Positive Parenting Newsfeed—a Child Trends Project—is Supported by the National Science Foundation

Generalizations Can Harm Kids

Generalizations harm kids

ORLANDO, Fla. (Ivanhoe Newswire) — Dogs are friendly. Boys like sports. Girls are pretty. These statements may negatively impact a child’s motivation.

Generic statements, like “birds fly” or “fish swim,” make up about four percent of what young children hear every day. They also help kids learn about their world. But new research shows that certain generalizations can affect a child’s performance.

The research found that 4-year-olds who were exposed to a positive generic statement about their own gender performed worse than kids who were not. Researchers say that the children who heard a generic statement felt they had no control over their ability.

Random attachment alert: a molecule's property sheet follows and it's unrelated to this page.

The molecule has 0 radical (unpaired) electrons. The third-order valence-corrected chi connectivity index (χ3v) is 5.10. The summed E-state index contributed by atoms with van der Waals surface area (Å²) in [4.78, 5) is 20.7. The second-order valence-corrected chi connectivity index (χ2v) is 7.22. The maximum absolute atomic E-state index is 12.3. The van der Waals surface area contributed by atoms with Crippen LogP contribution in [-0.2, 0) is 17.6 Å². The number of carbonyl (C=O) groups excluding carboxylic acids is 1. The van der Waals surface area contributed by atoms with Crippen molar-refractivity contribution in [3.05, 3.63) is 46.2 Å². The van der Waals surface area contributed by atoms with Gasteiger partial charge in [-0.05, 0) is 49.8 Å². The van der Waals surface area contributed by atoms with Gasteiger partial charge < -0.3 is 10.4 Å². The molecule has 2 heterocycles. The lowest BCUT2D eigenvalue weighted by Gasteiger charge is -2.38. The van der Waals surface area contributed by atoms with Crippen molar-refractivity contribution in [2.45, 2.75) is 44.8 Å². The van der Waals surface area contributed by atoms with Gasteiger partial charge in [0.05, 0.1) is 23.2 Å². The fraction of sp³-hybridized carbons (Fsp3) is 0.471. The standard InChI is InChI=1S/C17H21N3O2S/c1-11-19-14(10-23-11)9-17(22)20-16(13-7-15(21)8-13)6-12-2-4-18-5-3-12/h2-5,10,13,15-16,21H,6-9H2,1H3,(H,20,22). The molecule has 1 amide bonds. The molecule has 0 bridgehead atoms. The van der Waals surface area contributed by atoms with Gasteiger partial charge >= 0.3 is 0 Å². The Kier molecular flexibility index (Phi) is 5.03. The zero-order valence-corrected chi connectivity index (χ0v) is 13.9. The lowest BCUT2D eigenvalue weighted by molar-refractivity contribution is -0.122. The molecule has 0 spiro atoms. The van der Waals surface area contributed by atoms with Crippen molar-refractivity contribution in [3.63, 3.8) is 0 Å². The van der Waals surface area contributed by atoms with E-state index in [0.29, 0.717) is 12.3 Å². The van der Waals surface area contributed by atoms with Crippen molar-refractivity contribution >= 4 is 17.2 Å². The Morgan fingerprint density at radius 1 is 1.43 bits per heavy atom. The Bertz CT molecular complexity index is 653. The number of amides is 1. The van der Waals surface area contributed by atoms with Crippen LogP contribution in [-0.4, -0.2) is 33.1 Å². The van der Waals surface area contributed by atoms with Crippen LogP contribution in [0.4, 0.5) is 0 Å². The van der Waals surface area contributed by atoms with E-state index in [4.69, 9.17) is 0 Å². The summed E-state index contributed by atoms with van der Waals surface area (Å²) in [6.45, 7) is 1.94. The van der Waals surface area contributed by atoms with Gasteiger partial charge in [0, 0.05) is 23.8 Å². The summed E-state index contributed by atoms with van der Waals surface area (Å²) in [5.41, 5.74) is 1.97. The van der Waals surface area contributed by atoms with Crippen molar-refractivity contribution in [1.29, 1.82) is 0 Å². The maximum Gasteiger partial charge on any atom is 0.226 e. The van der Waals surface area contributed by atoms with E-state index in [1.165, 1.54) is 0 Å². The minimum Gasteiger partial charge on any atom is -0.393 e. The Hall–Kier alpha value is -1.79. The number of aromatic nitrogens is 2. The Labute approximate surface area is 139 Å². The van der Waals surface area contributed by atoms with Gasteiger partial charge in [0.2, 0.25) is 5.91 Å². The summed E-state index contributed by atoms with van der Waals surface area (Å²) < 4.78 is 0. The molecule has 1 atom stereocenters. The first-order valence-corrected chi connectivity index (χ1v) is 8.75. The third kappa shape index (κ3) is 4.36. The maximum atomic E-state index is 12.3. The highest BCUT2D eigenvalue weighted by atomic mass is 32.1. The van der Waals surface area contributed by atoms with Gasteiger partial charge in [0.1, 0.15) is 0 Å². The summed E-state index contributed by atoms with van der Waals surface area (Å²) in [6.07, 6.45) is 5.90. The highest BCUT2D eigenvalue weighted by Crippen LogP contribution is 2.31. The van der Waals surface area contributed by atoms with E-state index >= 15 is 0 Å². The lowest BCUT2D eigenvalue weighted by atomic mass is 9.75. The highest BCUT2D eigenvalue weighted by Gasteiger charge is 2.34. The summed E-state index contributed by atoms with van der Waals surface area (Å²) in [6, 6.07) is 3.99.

For example, girls were instructed to draw as many circles as they could inside other shapes. The girls who were told “girls are really good at this game” performed worse than those who didn’t hear the statement. However, when the statement was paired with an explanation, such as “girls are good at this game because they try really hard when they draw,” they performed better.

The research also found that generic statements made children choose easier tasks, opting for puzzles with fewer pieces, for example. So be sure to include an explanation when using generic statements with children.

Contributors to this news report include: Cyndy McGrath, Supervising Producer; Milvionne Chery, Field Producer; Roque Correa, Editor.

Produced by Child Trends News Service in partnership with Ivanhoe Broadcast News and funded by a grant from the National Science Foundation. 


facebook twitter instagram tiktok youtube arrow up Play Icon Envelope Arrow Right Arrow Down